Mark Hughes says he has been hugely impressed by Adel Taarabt – and believes there is plenty more to come from the Moroccan.Taarabt was out of favour at QPR prior to Hughes’ appointment as manager and the club had been open to offers for him for some time.Taarabt has impressed.But the new boss is quick to point out the 22-year-old’s relative lack of experience and believes he can make him a better player.AdChoices广告Hughes said: “I’m enjoying working with him. He’s a very bright kid, he’s good around the place, and I’ve been really, really impressed with him.“I think there’s more to come. With the right work and the right direction he could be more effective than he has been in the past.“It’s his first season in the Premier League and we want to make sure he improves year on year. I think with my and my staff’s help he’ll be a better player.”Taarabt’s recent display against Wolves was an encouraging sign and belied his reputation for immaturity.With Rangers down to 10 men following the sending-off of Djibril Cisse he produced some of his best moments of the season – giving Hughes food for thought.“I was pleased because he took on responsibility and that’s what you want from players,” Hughes explained.“He understood the situation and that he had to really drive the game for us and that’s what he did.“I like players who are able to understand what’s going on and are able to take responsibility in a game. Some shy away from it but he certainly didn’t.”Follow West London Sport on TwitterFind us on Facebook
“The actions of Mr. Bland and his co-conspirators have significantly damaged the reputation of USC as an institution, the USC athletic department and its men’s basketball program,” Blanton said in his statement. “Further, their actions have prompted an NCAA investigation that may result in penalties.” Former men’s basketball coach Tony Bland was sentenced to two years of probation and 100 hours of community service Wednesday after pleading guilty to conspiracy to commit bribery in January, despite prosecutors pushing for him to face up to a year in prison. “[I see] young men of color every day in this courtroom, unable to overcome those backgrounds,” Ramos said. “I am convinced to a moral certainty that I will not see Mr. Bland again, at least not in this courtroom.” Bland’s attorney Jeffrey Lichtman pointed to USC’s other transgressions, including the recent college admissions bribery scheme, to suggest that Bland was not the sole reason for the NCAA’s concern about the University’s conduct. While delivering his statement in court, Bland apologized to the prosecution, his peers and the players affected by his crime. After announcing Bland’s sentence, Ramos explained that he took Bland’s troubled past into account, as well as the numerous testimonials he received supporting Bland’s character. Bland overcame a childhood in which his father was incarcerated due to gang activity, his mother was an addict and his grandmother was schizophrenic. Blanton also said the University suffered significant expenditures as a result of investigating Bland’s misconduct and cooperating with the prosecution. The statement did not include how much the school spent on the investigation. These 10 men, including three other NCAA assistant basketball coaches, allegedly took advantage of bribes to direct talented college basketball players to financial advisors. Substantial evidence in the case was brought to light by undercover FBI agents who acted as partners to acquire access to the bribery ring. Bland was awarded a light sentence despite a victim impact statement sent to Judge Edgardo Ramos by USC vice president Michael Blanton in May addressing the adverse effects of Bland’s actions on the University. Bland admitted to accepting $4,100 in bribes in exchange for directing USC players to a sports management company headed by Christian Dawkins and Munish Sood. He was one of 10 men charged in the FBI’s 2017 case against bribery in college basketball. Former men’s basketball coach Tony Bland was sentenced to probation and community service Wednesday for accepting bribes. (Daily Trojan file photo) “I’m excited it’s over. I appreciate Judge Ramos for the outcome and giving me another chance, a second chance,” Bland told CBS Sports following the trial. “I’m just looking forward to rebuilding from my mistakes, and from this moment on, spending the rest of my life trying to prove and help and reverse the stigma that came from this.”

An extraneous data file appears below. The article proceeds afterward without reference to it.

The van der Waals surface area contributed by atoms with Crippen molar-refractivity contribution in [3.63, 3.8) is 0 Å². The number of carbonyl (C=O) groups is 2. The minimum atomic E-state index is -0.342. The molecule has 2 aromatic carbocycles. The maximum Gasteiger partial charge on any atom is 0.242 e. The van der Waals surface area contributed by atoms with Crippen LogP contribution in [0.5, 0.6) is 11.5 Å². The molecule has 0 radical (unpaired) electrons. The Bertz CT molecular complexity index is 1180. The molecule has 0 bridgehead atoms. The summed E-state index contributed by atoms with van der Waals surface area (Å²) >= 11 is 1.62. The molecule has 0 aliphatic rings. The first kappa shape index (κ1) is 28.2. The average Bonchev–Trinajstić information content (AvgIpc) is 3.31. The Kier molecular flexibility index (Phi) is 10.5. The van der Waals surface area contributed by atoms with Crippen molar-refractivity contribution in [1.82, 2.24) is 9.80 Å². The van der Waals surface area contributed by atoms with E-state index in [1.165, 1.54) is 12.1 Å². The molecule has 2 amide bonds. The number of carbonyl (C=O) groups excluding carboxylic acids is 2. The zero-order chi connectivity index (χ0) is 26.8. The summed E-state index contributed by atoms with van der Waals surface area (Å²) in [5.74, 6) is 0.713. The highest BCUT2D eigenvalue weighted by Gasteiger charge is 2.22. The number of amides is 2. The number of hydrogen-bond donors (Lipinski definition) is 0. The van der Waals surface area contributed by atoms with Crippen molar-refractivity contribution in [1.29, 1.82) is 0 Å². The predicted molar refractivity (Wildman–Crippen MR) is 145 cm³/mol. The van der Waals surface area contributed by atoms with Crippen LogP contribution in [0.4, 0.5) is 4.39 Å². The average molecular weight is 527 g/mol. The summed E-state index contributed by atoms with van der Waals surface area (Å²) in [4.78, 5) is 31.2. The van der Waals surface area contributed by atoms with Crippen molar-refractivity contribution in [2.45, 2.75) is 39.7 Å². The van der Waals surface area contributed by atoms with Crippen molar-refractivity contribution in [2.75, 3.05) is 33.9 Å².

While Saints coach Sean Payton didn’t provide a reason for Matthews’ departure, he did specify that it was the veteran’s decision.”It’s not for everyone at this point,” Payton said, per NOLA.com. “We’ll look this week to bring a few different players in. Different positions, really, for workouts, which isn’t all that uncommon.” Related News Cardinals release defensive end Darius Philon after arrest for aggravated assault Patrick Mahomes plays 1 drive instead of 1 quarter after Chiefs’ touchdown Matthews, 29, signed with the Saints in June after a tryout at mandatory minicamp. He initially was drafted by the Dolphins in the seventh round of the 2012 draft and joined the Titans in 2016, where he led the team in receiving yards that season (945) and the next in 2017 (795). He also ranked second with Tennessee in catches in 2016 (65) and third in 2017 (53).However, he requested his release from the Titans in September and signed with the Jets the following month, but ended last season on injured reserve.Matthews caught one pass for seven yards in Friday’s preseason opener against the Vikings, where the Saints lost, 34-25. Rishard Matthews didn’t make it long in New Orleans.The Saints on Saturday released the wide receiver with a left squad designation after he opted to leave training camp just one day after playing in New Orleans’ first preseason game.